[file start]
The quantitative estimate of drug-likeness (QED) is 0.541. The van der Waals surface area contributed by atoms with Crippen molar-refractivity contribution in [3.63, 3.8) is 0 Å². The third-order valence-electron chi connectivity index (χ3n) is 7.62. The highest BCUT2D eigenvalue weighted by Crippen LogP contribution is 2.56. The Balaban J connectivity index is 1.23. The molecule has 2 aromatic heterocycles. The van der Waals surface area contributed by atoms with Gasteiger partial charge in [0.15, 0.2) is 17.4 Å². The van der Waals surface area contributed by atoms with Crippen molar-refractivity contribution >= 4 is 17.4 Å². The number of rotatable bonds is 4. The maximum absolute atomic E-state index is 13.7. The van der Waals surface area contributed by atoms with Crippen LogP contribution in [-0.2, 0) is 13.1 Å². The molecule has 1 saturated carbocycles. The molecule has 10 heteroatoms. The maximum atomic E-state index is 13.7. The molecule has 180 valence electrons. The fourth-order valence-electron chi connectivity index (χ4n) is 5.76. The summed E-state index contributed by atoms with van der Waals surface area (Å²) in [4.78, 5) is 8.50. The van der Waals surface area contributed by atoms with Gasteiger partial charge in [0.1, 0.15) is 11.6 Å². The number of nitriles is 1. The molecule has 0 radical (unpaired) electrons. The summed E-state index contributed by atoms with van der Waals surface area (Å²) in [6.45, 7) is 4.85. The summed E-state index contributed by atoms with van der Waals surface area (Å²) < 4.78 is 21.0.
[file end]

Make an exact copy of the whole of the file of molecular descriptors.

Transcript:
The quantitative estimate of drug-likeness (QED) is 0.541. The van der Waals surface area contributed by atoms with Crippen molar-refractivity contribution in [3.63, 3.8) is 0 Å². The third-order valence-electron chi connectivity index (χ3n) is 7.62. The highest BCUT2D eigenvalue weighted by Crippen LogP contribution is 2.56. The Balaban J connectivity index is 1.23. The molecule has 2 aromatic heterocycles. The van der Waals surface area contributed by atoms with Gasteiger partial charge in [0.15, 0.2) is 17.4 Å². The van der Waals surface area contributed by atoms with Crippen molar-refractivity contribution >= 4 is 17.4 Å². The number of rotatable bonds is 4. The maximum absolute atomic E-state index is 13.7. The van der Waals surface area contributed by atoms with Crippen LogP contribution in [-0.2, 0) is 13.1 Å². The molecule has 1 saturated carbocycles. The molecule has 10 heteroatoms. The maximum atomic E-state index is 13.7. The molecule has 180 valence electrons. The fourth-order valence-electron chi connectivity index (χ4n) is 5.76. The summed E-state index contributed by atoms with van der Waals surface area (Å²) in [4.78, 5) is 8.50. The van der Waals surface area contributed by atoms with Gasteiger partial charge in [0.1, 0.15) is 11.6 Å². The number of nitriles is 1. The molecule has 0 radical (unpaired) electrons. The summed E-state index contributed by atoms with van der Waals surface area (Å²) in [6.45, 7) is 4.85. The summed E-state index contributed by atoms with van der Waals surface area (Å²) < 4.78 is 21.0.